[Photo by fotonomous]
BY JEFF DEENEY Philadelphians know all too well that thinly-veiled racial tensions have been festering in the Greater Northeast long before the story about some young black day campers getting kicked out of a private swim club pulled back the curtain on a dirty, but poorly-kept secret, and then went viral and made our town the shame of a wired nation. Though the incident happened just across the county line in Huntingdon Valley, Lower Montgomery County is culturally indistinguishable from many outskirt neighborhoods at the city’s edge. In fact, if you drive a mile south of the pool itself you’re back in Philly. It’s all a part of what we know as the Greater Northeast, which the whole world now thinks is a haven for cold-hearted, Jim Crow bigots. The truth is a little more complicated, though no less depressing.
As you’re probably aware, Greater Northeast Philadelphia, generally speaking, is Frank Rizzo’s Philly. It’s comprised of a lot of white flight families who once lived in the old working class stronghold neighborhoods of North Philadelphia that were eroded by drugs and crime after industry collapsed. Many Greater Northeasters have spent the past 20-plus years harboring racial resentments against “those people” who they feel ruined their old neighborhoods. The ugliest side of this resentment is seen every day in the online comment sections of local crime stories in the Inquirer and Daily News. The Greater Northeast is heavily Republican, an angry red spot on a city map that runs deep Democrat blue. It’s a refuge for law enforcement officers, many of whom wish they could move even further away from the inner city but are constrained by residency requirements.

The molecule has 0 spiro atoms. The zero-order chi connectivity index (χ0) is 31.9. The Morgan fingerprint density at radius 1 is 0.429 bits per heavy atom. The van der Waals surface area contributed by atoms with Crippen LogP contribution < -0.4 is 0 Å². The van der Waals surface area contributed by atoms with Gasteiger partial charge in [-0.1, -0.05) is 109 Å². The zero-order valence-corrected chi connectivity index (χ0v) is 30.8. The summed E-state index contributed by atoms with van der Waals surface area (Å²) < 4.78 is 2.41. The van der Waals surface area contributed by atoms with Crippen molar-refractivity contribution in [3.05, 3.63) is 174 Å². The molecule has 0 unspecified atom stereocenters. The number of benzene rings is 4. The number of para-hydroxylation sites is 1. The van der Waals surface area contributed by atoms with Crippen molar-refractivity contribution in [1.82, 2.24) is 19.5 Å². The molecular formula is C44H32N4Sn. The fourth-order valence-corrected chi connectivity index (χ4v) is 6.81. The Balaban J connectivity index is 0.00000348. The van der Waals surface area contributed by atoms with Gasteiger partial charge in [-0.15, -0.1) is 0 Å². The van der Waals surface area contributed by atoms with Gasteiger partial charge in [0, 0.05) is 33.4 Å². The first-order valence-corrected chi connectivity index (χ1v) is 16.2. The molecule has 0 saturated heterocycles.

The picture is more complex than this, though this broad generality has shaped news coverage of the event. The Greater Northeast is also home to the region’s biggest Russian community – many signs here are in Cyrillic script. There is also a substantial Orthodox Jewish neighborhood, and some streets feel more like Crown Heights than a bucolic suburb. While many trucks and SUVs are adorned with glaring bald eagles and NRA member stickers, you also see Muslim women in ornate silk head scarves driving luxury coupes. Groups of Latino kids on summer break duck in and out of strip mall convenience stores. For a region that’s been portrayed as practically a sundown town it’s surprisingly diverse.
The Valley Swim Club itself is low rent, the block it sits on in disrepair. The fence surrounding the club is rusted and falling down; tall weeds grow through cracks in the parking lot asphalt. Directly across the street is a vacant, run down office space whose grass looks like it hasn’t been cut since last year. This dispels the notions that have popped up online based on housing data figures and the like that this is a group of rich white suburbanites walled off from the world. This is Lower Montgomery County, folks. What happened at the swim club is situated more in the long tradition of Greater Northeast Philadelphia’s working and middle class white struggle with their stubborn generations-old xenophobia.